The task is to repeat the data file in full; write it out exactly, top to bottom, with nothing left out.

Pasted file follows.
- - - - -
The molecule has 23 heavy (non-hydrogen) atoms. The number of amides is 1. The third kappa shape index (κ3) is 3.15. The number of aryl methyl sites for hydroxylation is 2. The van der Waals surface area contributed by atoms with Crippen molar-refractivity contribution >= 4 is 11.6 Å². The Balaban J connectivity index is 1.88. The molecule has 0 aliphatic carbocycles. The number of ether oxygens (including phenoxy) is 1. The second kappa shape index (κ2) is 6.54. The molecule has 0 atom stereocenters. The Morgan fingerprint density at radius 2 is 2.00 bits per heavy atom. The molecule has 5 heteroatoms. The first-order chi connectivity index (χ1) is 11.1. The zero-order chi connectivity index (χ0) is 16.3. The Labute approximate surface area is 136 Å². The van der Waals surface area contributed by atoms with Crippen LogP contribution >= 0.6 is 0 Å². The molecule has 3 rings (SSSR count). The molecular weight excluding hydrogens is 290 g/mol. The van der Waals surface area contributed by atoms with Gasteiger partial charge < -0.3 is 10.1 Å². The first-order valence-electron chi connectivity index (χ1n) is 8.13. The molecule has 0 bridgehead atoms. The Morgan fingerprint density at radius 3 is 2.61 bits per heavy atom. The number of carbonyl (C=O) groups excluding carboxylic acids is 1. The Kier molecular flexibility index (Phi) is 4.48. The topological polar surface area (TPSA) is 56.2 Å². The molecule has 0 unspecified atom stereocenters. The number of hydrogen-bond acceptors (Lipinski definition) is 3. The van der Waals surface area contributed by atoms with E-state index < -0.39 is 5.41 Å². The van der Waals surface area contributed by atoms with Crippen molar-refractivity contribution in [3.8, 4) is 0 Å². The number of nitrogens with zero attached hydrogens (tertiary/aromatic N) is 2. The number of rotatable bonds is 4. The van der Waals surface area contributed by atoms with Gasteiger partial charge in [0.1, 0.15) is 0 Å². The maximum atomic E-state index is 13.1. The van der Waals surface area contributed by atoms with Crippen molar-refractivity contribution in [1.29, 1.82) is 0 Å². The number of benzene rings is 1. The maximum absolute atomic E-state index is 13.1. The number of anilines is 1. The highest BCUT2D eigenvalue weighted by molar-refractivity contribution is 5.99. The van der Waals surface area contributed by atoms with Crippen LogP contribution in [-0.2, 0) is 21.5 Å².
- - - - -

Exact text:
The molecule has 23 heavy (non-hydrogen) atoms. The number of amides is 1. The third kappa shape index (κ3) is 3.15. The number of aryl methyl sites for hydroxylation is 2. The van der Waals surface area contributed by atoms with Crippen molar-refractivity contribution >= 4 is 11.6 Å². The Balaban J connectivity index is 1.88. The molecule has 0 aliphatic carbocycles. The number of ether oxygens (including phenoxy) is 1. The second kappa shape index (κ2) is 6.54. The molecule has 0 atom stereocenters. The Morgan fingerprint density at radius 2 is 2.00 bits per heavy atom. The molecule has 5 heteroatoms. The first-order chi connectivity index (χ1) is 11.1. The zero-order chi connectivity index (χ0) is 16.3. The Labute approximate surface area is 136 Å². The van der Waals surface area contributed by atoms with Crippen LogP contribution >= 0.6 is 0 Å². The molecule has 3 rings (SSSR count). The molecular weight excluding hydrogens is 290 g/mol. The van der Waals surface area contributed by atoms with Gasteiger partial charge < -0.3 is 10.1 Å². The first-order valence-electron chi connectivity index (χ1n) is 8.13. The molecule has 0 bridgehead atoms. The Morgan fingerprint density at radius 3 is 2.61 bits per heavy atom. The number of carbonyl (C=O) groups excluding carboxylic acids is 1. The Kier molecular flexibility index (Phi) is 4.48. The topological polar surface area (TPSA) is 56.2 Å². The molecule has 0 unspecified atom stereocenters. The number of hydrogen-bond acceptors (Lipinski definition) is 3. The van der Waals surface area contributed by atoms with E-state index < -0.39 is 5.41 Å². The van der Waals surface area contributed by atoms with Crippen molar-refractivity contribution in [3.8, 4) is 0 Å². The number of nitrogens with zero attached hydrogens (tertiary/aromatic N) is 2. The number of rotatable bonds is 4. The van der Waals surface area contributed by atoms with Gasteiger partial charge in [0.1, 0.15) is 0 Å². The maximum atomic E-state index is 13.1. The van der Waals surface area contributed by atoms with Crippen molar-refractivity contribution in [1.29, 1.82) is 0 Å². The number of benzene rings is 1. The maximum absolute atomic E-state index is 13.1. The number of anilines is 1. The highest BCUT2D eigenvalue weighted by molar-refractivity contribution is 5.99. The van der Waals surface area contributed by atoms with Crippen LogP contribution in [-0.2, 0) is 21.5 Å².